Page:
The old underestimates tend to let China off the hook and ease government claims that they did well in limiting the effects of COVID. But China must not escape.

Both the Trump and Biden administrations confirmed two key facts. First, the Wuhan lab concealed its work with China’s military. And second, several researchers exhibited COVID-like symptoms in Fall 2019.

Analysts argue that China is legally responsible for the pandemic. Harvard Law professor James Kraska wrote in March: “As the novel coronavirus incubated in Wuhan from mid-December to mid-January, the Chinese state made evidently intentional misrepresentations to its people concerning the outbreak, providing false assurances to the population preceding the approach of the Lunar New Year celebrations on Jan. 25.”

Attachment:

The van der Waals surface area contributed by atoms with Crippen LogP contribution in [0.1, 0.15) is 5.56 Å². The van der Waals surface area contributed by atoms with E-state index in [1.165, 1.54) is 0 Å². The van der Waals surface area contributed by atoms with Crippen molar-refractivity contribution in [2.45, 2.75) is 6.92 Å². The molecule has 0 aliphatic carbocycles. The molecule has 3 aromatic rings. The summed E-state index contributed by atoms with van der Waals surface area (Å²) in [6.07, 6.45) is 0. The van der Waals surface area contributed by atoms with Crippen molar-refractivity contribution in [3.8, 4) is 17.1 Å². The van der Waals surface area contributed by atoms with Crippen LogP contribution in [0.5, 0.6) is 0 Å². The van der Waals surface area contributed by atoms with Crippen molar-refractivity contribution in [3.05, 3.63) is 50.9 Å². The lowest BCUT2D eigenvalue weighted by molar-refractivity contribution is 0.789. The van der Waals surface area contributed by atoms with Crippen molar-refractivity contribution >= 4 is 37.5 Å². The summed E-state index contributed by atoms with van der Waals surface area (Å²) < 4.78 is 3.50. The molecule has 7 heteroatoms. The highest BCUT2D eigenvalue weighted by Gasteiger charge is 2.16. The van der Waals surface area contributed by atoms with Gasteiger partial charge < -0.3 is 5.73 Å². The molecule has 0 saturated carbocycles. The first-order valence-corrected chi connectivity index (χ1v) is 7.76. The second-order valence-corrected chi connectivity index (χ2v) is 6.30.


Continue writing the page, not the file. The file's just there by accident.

China expert Gordon Chang wrote in an email that the country “intentionally spread COVID-19 beyond its borders,” and called it a form of “mass murder.” He provided three major reasons for this conclusion.

First, “the regime tried to convince the world that COVID-19 was not human-to-human transmissible when it knew that it was.”

Second, after Beijing admitted the disease’s transmissibility, “it then attempted to convince the world that the disease would not lead to many infections and deaths when it knew that it already had, thereby misleading public health officials into not taking precautions they otherwise would have adopted.”

And third, “China pressured [other countries] to not impose travel restrictions and quarantines when it was locking down its own country.”